For a crime picture, this one takes place entirely outside of gangland. In fact, being based on a 1935 play of the same title, almost all of the action takes place at a roadside diner “on the edge of nowhere” or its immediate exterior. You can tell it was based on a play, but this doesn’t hurt the flick. I wouldn’t recommend The Petrified Forest if you’re just looking for physical action, though, as the body count is minuscule, although there is a shootout at the end.

For the most part, it’s the characters that keep this feature afloat. This is Humphrey Bogart’s show, as he plays his role – sort of a more murderous version of John Dillinger – with a tightly-wound intensity. Leslie Howard’s character is an insufferable asshole, but he certainly stands out. Also worthy of note is Gramp Maple (Charley Grapewin), Bette Davis’ character’s grandfather, an old-timer who just can’t wait to see somebody get killed. The few interactions between the two black characters, a gangster named Slim (Slim Thompson) and a chauffeur for a rich couple named Joseph (John Alexander) are priceless.

The Petrified Forest is very much above-average, even if it sometimes threatens to sink under Howard’s character’s philosophical ramblings. Fortunately for the audience, Bogart and his crew show up, adding some extra tension. Fans of Bogie or of relatively early organized crime movies will want to seek this one out.

My rating is 7 outta 10.

‘Gung Ho!’: The Story of Carlson’s Makin Island Raiders (1943) Review

Director: Ray Enright

Genre(s): Action, War

Runtime: 88 minutes

MPAA Rating: Not Rated

IMDb Page

Made in the middle of World War II, ‘Gung Ho!’: The Story of Carlson’s Makin Island Raiders is a rough-and-tumble war actioner designed to raise the spirits of the American populace and remind them what they’re fighting for. Shortly after the Japanese attack on Pearl Harbor, an elite team of American Marines is assembled for a secret mission during World War II. Their objective: raid the Japanese-occupied outpost of Makin Island, killing all enemy soldiers and leveling the place. Based on a true story, this a swell piece of propaganda.

Humorous at times, Gung Ho! does an able job of the building up to the final action sequences on Makin Island. The training scenes are cool and the part where the raiders are packed into submarines like sardines elicits a greater sense of claustrophobia than anything in Das Boot (1981). The battle scenes in the third act are very good, packed with gunfire, stabbings, and big explosions.

What holds Gung Ho! back from being one of the greats is that many of its characters are, more or less, interchangeable. Just about the only folks in the picture to make an impression are Colonel Thorwald (Randolph Scott) and “Pig-Iron” (Robert Mitchum), and that’s because they’re played by famous actors. There’s also some minor romance towards the beginning of the runtime that doesn’t have a significant payoff. Gung Ho! is sometimes derided as it’s a piece of war-time propaganda partially made to whip up hatred of the Japanese. I don’t really hold this against the film, though.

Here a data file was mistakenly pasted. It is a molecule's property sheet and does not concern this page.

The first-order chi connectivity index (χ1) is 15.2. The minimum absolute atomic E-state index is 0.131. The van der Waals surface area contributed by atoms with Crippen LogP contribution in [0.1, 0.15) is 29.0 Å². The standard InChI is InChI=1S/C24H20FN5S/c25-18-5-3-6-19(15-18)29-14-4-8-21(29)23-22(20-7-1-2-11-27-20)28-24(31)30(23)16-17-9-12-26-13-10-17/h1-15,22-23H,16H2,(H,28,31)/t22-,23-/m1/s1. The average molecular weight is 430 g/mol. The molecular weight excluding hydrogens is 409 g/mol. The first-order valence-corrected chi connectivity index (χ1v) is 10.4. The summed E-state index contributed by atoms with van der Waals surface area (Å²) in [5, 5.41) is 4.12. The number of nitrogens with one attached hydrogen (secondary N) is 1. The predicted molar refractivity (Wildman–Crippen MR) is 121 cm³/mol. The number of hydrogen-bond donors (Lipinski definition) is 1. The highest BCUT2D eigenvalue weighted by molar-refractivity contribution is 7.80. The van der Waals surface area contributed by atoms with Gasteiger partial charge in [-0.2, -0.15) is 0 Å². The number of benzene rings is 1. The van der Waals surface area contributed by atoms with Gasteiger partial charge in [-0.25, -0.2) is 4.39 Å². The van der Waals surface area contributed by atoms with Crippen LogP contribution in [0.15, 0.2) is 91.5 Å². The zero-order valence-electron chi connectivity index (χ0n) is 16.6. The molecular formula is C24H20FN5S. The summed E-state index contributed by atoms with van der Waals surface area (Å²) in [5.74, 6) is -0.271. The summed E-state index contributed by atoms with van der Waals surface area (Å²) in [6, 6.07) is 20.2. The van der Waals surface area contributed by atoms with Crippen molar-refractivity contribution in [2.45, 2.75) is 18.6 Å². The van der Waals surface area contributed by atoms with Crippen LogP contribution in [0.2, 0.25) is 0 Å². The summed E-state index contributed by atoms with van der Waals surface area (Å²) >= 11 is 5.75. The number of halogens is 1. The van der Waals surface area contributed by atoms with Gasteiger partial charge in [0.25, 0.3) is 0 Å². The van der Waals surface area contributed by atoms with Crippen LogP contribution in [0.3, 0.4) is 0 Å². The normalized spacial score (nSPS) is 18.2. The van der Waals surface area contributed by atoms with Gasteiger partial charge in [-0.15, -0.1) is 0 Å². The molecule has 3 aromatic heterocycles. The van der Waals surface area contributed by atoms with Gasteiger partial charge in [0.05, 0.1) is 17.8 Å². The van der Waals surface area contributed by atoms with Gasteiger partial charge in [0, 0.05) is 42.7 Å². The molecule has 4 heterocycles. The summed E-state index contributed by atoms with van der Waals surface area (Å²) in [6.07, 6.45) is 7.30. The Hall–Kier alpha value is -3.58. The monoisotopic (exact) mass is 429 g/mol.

Gung Ho! is, in my opinion, one of the better combat movies to be released during World War II. As bloodthirsty as it occasionally is, its heart is in the right place. It’s not as slick as some of the other flicks from this time period and many of its characters get lost in the shuffle, but this is still a piece of cinema that begs to be watched by war film addicts.

My rating is 7 outta 10.

Halloween (2018) Review

Director: David Gordon Green

Genre(s): Horror, Thriller

Runtime: 106 minutes

MPAA Rating: R

IMDb Page

2018’s Halloween doesn’t exactly have the freshest-sounding plot in cinema history. Exactly forty years after his murderous rampage through Haddonfield, Illinois, silent killer Michael Myers (James Jude Courtney and Nick Castle) escapes from a mental hospital bus to resume his attacks on the local population. This entry into the series ignores all other installments in the franchise except for Halloween (1978). Even if it retcons the history of the Halloween films, this is still an excellent horror picture.

This, right here, is the real deal among slasher flicks. Okay, it’s not as terrific as the 1978 original, but it comes close enough to make it a worthy feature. Michael Myers is the pure-evil force of nature that he should be, delivering quite the body count. While there is gore and a “jump scare” or two, 2018’s Halloween does not overly rely on them to bring the scares. The filmmakers prove that they can make a scene intense with or without bloodshed.

The woman who faced off against Myers in the first movie, Laurie Strode (Jamie Lee Curtis), returns here, as a traumatized, gun-toting, agoraphobic paranoiac. It’s more sad than “badass,” but I think that’s the intention. Halloween also has a few bits of humor spread around in the mix, which is welcome, as it would’ve been difficult sitting on the edge of one’s chair the entire time.